The market for industrial hemp has not grown as fast as the plants in Arkansas.
The climate may be great for the crop touted a few years ago as a money-maker and a new source for everything from clothes, textiles, building materials to fuel and food.
So What’s up with hemp? Not the price like gasoline, anyway.
There are only about 20 hemp farmers in Arkansas.
But one hemp farmer is doing well in Fort Smith. Danny Upchurch opened 33 CBD Supply at 2801 Old Greenwood in Fort Smith. Hemp farms are in Arkoma and Spiro where more than 100 acres are growing. CBD continues to be in demand and grow in popularity for a variety of health care uses.
Still, four years ago, excitement for the legalization of industrial hemp, the plant marijuana comes from, was high. There was talk that industrial hemp would not only produce money-making CBD oils but also provide material for a variety of products from textiles, a replacement for plastic and fibers. Fibers have been used in concrete and wood construction materials.
Although hemp plants with 0.3% THC, the chemical that produces the effects of marijuana, became legal on the federal level when the 2018 farm bill passed, the market has not been as exciting, said Jim Correll, a University of Arkansas professor of plant pathology who has been studying hemp in the state.
“There was a lot of excitement about the crop and how to make money. It has waned,” Correll said. And the number of growers has dropped in the past few years for the startup industry.
Correll is studying diseases and other conditions that impact the quality of hemp and the yield.
“The number of growers has dropped substantially,” Correll said.
Meanwhile, there are about 20 industrial hemp growers currently in Arkansas, said Bill Morgan, a hemp research farmer who farms west of Fayetteville.
There have been farmers whose hemp tested too high in THC and the crop had to be destroyed.
In the early 1900s hemp was everything, he said. The first colonists had hemp seeds and hemp was grown for textiles, clothing and other uses.
“Henry Ford built a car out of hemp and fueled the car by hemp,” Morgan said.
He said the “Reefer Madness” movie of the 1930s was bad for the image of hemp.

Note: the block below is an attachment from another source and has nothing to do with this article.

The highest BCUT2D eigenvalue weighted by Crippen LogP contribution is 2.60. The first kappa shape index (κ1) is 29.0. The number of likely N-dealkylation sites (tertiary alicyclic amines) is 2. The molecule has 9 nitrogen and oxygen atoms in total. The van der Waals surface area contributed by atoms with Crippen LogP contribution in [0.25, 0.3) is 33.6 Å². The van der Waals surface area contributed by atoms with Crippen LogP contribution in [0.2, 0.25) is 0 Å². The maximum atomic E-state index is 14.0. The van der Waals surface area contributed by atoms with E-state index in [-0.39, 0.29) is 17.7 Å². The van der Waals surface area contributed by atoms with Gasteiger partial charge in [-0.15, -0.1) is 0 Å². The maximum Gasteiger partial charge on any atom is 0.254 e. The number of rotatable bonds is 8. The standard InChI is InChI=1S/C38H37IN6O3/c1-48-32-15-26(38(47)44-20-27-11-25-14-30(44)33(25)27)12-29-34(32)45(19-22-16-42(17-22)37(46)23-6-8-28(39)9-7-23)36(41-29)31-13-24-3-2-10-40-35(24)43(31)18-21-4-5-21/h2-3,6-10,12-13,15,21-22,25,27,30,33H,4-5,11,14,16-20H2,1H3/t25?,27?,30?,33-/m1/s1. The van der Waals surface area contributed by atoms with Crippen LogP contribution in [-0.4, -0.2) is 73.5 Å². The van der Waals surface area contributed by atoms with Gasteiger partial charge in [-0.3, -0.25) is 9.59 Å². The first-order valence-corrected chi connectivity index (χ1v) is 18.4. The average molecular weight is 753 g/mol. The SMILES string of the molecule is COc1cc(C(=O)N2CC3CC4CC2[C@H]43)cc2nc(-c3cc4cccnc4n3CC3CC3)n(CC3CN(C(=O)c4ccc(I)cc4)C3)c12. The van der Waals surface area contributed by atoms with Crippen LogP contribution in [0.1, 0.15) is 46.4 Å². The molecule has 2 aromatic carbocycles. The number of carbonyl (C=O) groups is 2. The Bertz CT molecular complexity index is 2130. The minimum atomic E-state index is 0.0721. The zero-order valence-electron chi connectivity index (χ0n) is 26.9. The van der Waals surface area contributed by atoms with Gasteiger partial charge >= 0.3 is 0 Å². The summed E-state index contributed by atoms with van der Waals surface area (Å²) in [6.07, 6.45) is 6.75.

The hemp plant is good for soil and can renew soil.
Morgan’s Biogen company grows hemp for CBD oil. The fibers can be used from the tall, skinny plants. The hemp plants for CBD are shorter, he said. More information is on his website ozarkmountainmedicine.com.
He said he plans to continue working in the hemp industry field.
“I’m trying to figure things out,” Morgan said.
Morgan said he has been growing food crops for 50 years. He said he has developed ways to grow in Arkansas soil. The climate in Arkansas is good for hemp.
“The environment is good for hemp,” Morgan.
Paul Van Lare, 45, owner of GrowFresh Organics & More of Fort Smith said he tried to farm hemp when it became legal to do so in 2018,. But in fall 2021 he let his license lapse. There was not enough certainty in the market to put money and labor into. Labor, and the shortage of it, Van Lare said, is an issue for any farming work nationwide, he said. The yield was not looking like it would be worth the effort, he said.
Van Lare said hemp is crop, but no longer a controlled substance under federal law, progress for the industry.
“It is the oldest cultivated plant known to man,” Van Lare said.
“The reason it is so valuable is it is resilient, adaptive and changes rapidly to fit its environment,” Van Lare said. He said hemp does not need pesticide like other crops.
“Hemp is important to the world, it has been for 5,000 years,” Van Lare said.
The number of farmers who were approved by the Arkansas State Department of Agriculture for a hemp license has dropped.
There were just 49 licensed hemp growers in Arkansas in 2021, and that 78 fewer than when the program opened in 2019. The total number this year is expected to drop again.
In 2020 there were 121 growers and the first growing season for legalized hemp in 2019 started with 125 growers.
This article originally appeared on Fort Smith Times Record: Hemp farming in Arkansas not so hot